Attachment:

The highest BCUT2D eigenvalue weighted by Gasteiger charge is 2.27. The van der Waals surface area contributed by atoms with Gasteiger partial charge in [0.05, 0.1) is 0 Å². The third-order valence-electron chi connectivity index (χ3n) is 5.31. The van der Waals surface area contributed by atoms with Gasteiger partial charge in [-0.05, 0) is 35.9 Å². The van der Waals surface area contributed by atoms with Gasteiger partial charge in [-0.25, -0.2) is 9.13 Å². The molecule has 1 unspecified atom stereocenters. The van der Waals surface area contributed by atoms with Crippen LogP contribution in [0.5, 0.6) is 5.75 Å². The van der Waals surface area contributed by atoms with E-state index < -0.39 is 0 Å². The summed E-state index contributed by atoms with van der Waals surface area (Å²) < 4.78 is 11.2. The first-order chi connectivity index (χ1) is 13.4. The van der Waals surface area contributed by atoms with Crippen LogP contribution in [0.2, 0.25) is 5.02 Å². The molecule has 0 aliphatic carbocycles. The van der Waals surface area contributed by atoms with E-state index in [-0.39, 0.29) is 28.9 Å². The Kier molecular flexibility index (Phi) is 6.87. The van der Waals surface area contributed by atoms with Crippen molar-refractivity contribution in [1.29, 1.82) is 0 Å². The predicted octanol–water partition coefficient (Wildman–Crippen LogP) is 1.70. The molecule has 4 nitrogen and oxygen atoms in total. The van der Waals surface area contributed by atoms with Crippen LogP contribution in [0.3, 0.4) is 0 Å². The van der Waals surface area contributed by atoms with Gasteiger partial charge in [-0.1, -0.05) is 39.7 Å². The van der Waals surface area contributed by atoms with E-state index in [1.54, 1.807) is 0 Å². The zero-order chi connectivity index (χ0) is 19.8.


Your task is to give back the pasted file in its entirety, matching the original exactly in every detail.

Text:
The highest BCUT2D eigenvalue weighted by Gasteiger charge is 2.27. The van der Waals surface area contributed by atoms with Gasteiger partial charge in [0.05, 0.1) is 0 Å². The third-order valence-electron chi connectivity index (χ3n) is 5.31. The van der Waals surface area contributed by atoms with Gasteiger partial charge in [-0.05, 0) is 35.9 Å². The van der Waals surface area contributed by atoms with Gasteiger partial charge in [-0.25, -0.2) is 9.13 Å². The molecule has 1 unspecified atom stereocenters. The van der Waals surface area contributed by atoms with Crippen LogP contribution in [0.5, 0.6) is 5.75 Å². The van der Waals surface area contributed by atoms with E-state index < -0.39 is 0 Å². The summed E-state index contributed by atoms with van der Waals surface area (Å²) < 4.78 is 11.2. The first-order chi connectivity index (χ1) is 13.4. The van der Waals surface area contributed by atoms with Crippen LogP contribution in [0.2, 0.25) is 5.02 Å². The molecule has 0 aliphatic carbocycles. The van der Waals surface area contributed by atoms with E-state index in [-0.39, 0.29) is 28.9 Å². The Kier molecular flexibility index (Phi) is 6.87. The van der Waals surface area contributed by atoms with Crippen molar-refractivity contribution in [1.29, 1.82) is 0 Å². The predicted octanol–water partition coefficient (Wildman–Crippen LogP) is 1.70. The molecule has 4 nitrogen and oxygen atoms in total. The van der Waals surface area contributed by atoms with Crippen LogP contribution in [0.3, 0.4) is 0 Å². The van der Waals surface area contributed by atoms with Gasteiger partial charge in [-0.1, -0.05) is 39.7 Å². The van der Waals surface area contributed by atoms with E-state index in [1.54, 1.807) is 0 Å². The zero-order chi connectivity index (χ0) is 19.8.